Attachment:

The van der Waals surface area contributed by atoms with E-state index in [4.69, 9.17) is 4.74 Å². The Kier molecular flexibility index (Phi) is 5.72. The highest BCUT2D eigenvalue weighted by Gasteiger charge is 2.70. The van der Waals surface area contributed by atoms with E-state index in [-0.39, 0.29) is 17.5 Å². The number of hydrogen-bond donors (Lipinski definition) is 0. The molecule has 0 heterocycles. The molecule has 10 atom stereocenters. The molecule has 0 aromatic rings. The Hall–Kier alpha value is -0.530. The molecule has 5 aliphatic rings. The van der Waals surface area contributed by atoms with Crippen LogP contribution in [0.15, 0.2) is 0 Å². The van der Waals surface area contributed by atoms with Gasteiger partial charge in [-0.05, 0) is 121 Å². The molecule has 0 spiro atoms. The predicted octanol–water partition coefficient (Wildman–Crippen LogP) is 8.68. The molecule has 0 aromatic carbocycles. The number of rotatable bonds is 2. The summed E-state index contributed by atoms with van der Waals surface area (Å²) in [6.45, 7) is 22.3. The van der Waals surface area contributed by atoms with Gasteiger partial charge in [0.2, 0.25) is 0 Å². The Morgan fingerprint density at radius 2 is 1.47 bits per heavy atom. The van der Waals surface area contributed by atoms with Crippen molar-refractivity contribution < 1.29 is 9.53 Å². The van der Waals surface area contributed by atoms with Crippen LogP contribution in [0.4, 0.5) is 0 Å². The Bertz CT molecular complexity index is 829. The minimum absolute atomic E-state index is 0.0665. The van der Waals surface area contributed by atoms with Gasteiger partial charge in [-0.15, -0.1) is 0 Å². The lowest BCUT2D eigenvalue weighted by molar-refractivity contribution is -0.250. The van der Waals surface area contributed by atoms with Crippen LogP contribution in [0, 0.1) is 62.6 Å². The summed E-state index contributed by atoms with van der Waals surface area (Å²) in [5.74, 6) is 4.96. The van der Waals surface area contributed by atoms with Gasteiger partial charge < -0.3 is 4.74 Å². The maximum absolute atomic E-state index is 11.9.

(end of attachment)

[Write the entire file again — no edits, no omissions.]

The van der Waals surface area contributed by atoms with E-state index in [4.69, 9.17) is 4.74 Å². The Kier molecular flexibility index (Phi) is 5.72. The highest BCUT2D eigenvalue weighted by Gasteiger charge is 2.70. The van der Waals surface area contributed by atoms with E-state index in [-0.39, 0.29) is 17.5 Å². The number of hydrogen-bond donors (Lipinski definition) is 0. The molecule has 0 heterocycles. The molecule has 10 atom stereocenters. The molecule has 0 aromatic rings. The Hall–Kier alpha value is -0.530. The molecule has 5 aliphatic rings. The van der Waals surface area contributed by atoms with Crippen LogP contribution in [0.15, 0.2) is 0 Å². The van der Waals surface area contributed by atoms with Gasteiger partial charge in [-0.05, 0) is 121 Å². The molecule has 0 spiro atoms. The predicted octanol–water partition coefficient (Wildman–Crippen LogP) is 8.68. The molecule has 0 aromatic carbocycles. The number of rotatable bonds is 2. The summed E-state index contributed by atoms with van der Waals surface area (Å²) in [6.45, 7) is 22.3. The van der Waals surface area contributed by atoms with Gasteiger partial charge in [0.2, 0.25) is 0 Å². The Morgan fingerprint density at radius 2 is 1.47 bits per heavy atom. The van der Waals surface area contributed by atoms with Crippen molar-refractivity contribution < 1.29 is 9.53 Å². The van der Waals surface area contributed by atoms with Crippen LogP contribution in [0.4, 0.5) is 0 Å². The Bertz CT molecular complexity index is 829. The minimum absolute atomic E-state index is 0.0665. The van der Waals surface area contributed by atoms with Gasteiger partial charge in [-0.15, -0.1) is 0 Å². The lowest BCUT2D eigenvalue weighted by molar-refractivity contribution is -0.250. The van der Waals surface area contributed by atoms with Crippen LogP contribution in [0, 0.1) is 62.6 Å². The summed E-state index contributed by atoms with van der Waals surface area (Å²) in [5.74, 6) is 4.96. The van der Waals surface area contributed by atoms with Gasteiger partial charge < -0.3 is 4.74 Å². The maximum absolute atomic E-state index is 11.9.